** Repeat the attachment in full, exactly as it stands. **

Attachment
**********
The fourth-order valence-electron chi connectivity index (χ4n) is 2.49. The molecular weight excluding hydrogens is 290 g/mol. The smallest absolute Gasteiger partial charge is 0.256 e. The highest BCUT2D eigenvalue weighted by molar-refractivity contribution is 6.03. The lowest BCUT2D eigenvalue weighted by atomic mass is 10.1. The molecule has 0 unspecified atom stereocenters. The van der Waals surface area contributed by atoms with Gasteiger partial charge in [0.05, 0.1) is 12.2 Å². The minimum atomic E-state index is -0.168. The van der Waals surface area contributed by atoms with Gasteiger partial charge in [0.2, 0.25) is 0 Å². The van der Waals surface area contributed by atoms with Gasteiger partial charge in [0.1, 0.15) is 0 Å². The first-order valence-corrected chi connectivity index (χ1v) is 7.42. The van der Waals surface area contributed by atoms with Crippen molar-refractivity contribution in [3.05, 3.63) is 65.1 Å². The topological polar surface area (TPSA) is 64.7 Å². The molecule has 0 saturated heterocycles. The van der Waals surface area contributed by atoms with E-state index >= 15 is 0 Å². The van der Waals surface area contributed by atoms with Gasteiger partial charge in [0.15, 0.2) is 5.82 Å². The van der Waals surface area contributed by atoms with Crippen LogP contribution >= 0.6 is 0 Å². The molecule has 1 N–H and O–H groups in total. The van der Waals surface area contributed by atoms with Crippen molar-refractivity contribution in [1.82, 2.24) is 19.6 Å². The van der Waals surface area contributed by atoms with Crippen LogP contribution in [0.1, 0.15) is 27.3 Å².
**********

The fourth-order valence-electron chi connectivity index (χ4n) is 2.49. The molecular weight excluding hydrogens is 290 g/mol. The smallest absolute Gasteiger partial charge is 0.256 e. The highest BCUT2D eigenvalue weighted by molar-refractivity contribution is 6.03. The lowest BCUT2D eigenvalue weighted by atomic mass is 10.1. The molecule has 0 unspecified atom stereocenters. The van der Waals surface area contributed by atoms with Gasteiger partial charge in [0.05, 0.1) is 12.2 Å². The minimum atomic E-state index is -0.168. The van der Waals surface area contributed by atoms with Gasteiger partial charge in [0.2, 0.25) is 0 Å². The van der Waals surface area contributed by atoms with Gasteiger partial charge in [0.1, 0.15) is 0 Å². The first-order valence-corrected chi connectivity index (χ1v) is 7.42. The van der Waals surface area contributed by atoms with Crippen molar-refractivity contribution in [3.05, 3.63) is 65.1 Å². The topological polar surface area (TPSA) is 64.7 Å². The molecule has 0 saturated heterocycles. The van der Waals surface area contributed by atoms with E-state index >= 15 is 0 Å². The van der Waals surface area contributed by atoms with Gasteiger partial charge in [0.15, 0.2) is 5.82 Å². The van der Waals surface area contributed by atoms with Crippen LogP contribution >= 0.6 is 0 Å². The molecule has 1 N–H and O–H groups in total. The van der Waals surface area contributed by atoms with Crippen molar-refractivity contribution in [1.82, 2.24) is 19.6 Å². The van der Waals surface area contributed by atoms with Crippen LogP contribution in [0.1, 0.15) is 27.3 Å².